It is no surprise to me that I’m ensconced in the movement to end the worst forms of child labor, forced labor and human trafficking. These crimes represent the ultimate abuse of power and control over individuals and are present in every country around the world.
What’s the biggest challenge for the issue(s) today?
Advancing from rhetoric to real action. For example, we can all agree that the exploitation of workers on fishing boats toiling without pay on the highs seas for years is unconscionable – but what are we collectively going to do about it?
We must be persistent and expeditious in designing and implementing comprehensive policies and solutions that reduce vulnerability to exploitation, rehabilitate and remediate survivors, and hold all of those responsible for the perpetuation and commission of these crimes accountable under the law.
Who are your most frequent allies? Any surprises?
While at USAID, as I was designing development programs to counter human trafficking, I purposefully built in objectives to actively engage the private sector – not simply to have a private sector partner as a trendy thing to do, but to seek real systemic changes in business operations that have for too long permitted exploitation to thrive and prosper throughout corporate supply chains.
This approach led to engagements with new allies from the private sector to implement protections against abusive labor recruitment practices in their supply chains, policies to help ensure that workers arrive on the job free from debt bondage, and effective grievance mechanisms that provide remedies for wrongs committed against workers.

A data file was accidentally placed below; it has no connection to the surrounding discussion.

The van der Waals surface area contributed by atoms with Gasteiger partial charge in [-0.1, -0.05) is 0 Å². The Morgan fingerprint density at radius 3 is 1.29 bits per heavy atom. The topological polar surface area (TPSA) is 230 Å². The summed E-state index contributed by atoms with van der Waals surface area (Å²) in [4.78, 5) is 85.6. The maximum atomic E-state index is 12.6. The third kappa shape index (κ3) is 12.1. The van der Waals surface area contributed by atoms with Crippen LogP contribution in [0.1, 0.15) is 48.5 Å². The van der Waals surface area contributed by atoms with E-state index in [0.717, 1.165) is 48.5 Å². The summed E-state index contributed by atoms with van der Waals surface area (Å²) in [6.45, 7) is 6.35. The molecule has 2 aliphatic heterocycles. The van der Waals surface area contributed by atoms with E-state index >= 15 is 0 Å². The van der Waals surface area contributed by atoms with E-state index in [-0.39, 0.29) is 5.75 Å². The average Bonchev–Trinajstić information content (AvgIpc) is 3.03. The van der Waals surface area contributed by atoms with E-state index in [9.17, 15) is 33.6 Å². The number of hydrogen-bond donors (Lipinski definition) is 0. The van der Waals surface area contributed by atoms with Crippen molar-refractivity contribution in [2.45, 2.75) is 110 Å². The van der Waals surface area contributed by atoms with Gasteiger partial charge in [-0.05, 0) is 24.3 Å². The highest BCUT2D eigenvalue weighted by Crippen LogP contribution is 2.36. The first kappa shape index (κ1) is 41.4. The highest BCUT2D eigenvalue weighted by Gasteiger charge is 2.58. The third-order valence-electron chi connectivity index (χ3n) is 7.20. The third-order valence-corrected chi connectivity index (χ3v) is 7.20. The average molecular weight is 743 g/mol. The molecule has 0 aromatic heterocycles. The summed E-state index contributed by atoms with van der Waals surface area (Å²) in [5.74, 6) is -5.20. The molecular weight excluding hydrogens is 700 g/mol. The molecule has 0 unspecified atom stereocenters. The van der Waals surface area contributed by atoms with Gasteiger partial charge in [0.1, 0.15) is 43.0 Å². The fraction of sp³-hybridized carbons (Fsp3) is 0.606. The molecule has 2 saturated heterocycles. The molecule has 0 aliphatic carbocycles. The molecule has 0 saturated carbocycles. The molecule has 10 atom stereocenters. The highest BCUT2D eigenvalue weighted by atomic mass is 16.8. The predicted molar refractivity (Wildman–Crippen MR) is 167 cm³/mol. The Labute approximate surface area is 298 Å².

I am now pleased to see the growth in responsible supply chain tools that go beyond the standard auditing processes to offer real-time transparency into business operations. I’m doing my best to keep up with the innovation in this field as new initiatives are being launched to promote ethical recruitment and sourcing practices while empowering workers and elevating their voices as problem solvers.
What drives you?
The desire to right the wrongs against vulnerable populations and to shift the power and structural imbalances that permit human rights violations to persist in every society and economy around the world. I am heartened today by the cross-section of participants dedicated to countering forced labor and human trafficking from governments, businesses, civil society organizations to large multi-lateral institutions and small community monitoring groups.
What do you want your career/advocacy to stand for?
Changing the nature of power. I am passionate about work that supports collaboration among a diverse set of stakeholders to bring an end to forced labor and human trafficking by promoting social, economic and human rights that benefit people and the planet. I also believe that we live in an interdependent world and that our FUTURE is ours to create. Let’s make it a good and equitable one!
The views expressed are the author’s and not necessarily those of her agency or the U.S. Government.